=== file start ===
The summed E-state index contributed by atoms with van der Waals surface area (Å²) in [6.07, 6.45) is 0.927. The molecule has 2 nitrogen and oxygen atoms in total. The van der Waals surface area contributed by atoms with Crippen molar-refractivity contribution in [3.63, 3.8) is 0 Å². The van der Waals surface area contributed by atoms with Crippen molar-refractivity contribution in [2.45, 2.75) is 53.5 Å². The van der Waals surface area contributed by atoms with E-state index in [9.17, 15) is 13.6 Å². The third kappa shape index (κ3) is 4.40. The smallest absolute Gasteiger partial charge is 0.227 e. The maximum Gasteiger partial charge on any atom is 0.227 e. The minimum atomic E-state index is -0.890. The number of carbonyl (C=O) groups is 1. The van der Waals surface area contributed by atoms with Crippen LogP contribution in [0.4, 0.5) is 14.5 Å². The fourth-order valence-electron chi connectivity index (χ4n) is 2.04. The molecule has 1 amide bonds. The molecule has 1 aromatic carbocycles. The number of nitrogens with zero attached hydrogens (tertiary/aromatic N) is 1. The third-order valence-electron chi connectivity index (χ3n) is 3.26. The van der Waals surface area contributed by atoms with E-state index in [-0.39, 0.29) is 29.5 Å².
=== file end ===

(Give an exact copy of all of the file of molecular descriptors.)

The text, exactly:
The summed E-state index contributed by atoms with van der Waals surface area (Å²) in [6.07, 6.45) is 0.927. The molecule has 2 nitrogen and oxygen atoms in total. The van der Waals surface area contributed by atoms with Crippen molar-refractivity contribution in [3.63, 3.8) is 0 Å². The van der Waals surface area contributed by atoms with Crippen molar-refractivity contribution in [2.45, 2.75) is 53.5 Å². The van der Waals surface area contributed by atoms with E-state index in [9.17, 15) is 13.6 Å². The third kappa shape index (κ3) is 4.40. The smallest absolute Gasteiger partial charge is 0.227 e. The maximum Gasteiger partial charge on any atom is 0.227 e. The minimum atomic E-state index is -0.890. The number of carbonyl (C=O) groups is 1. The van der Waals surface area contributed by atoms with Crippen LogP contribution in [0.4, 0.5) is 14.5 Å². The fourth-order valence-electron chi connectivity index (χ4n) is 2.04. The molecule has 1 amide bonds. The molecule has 1 aromatic carbocycles. The number of nitrogens with zero attached hydrogens (tertiary/aromatic N) is 1. The third-order valence-electron chi connectivity index (χ3n) is 3.26. The van der Waals surface area contributed by atoms with E-state index in [-0.39, 0.29) is 29.5 Å².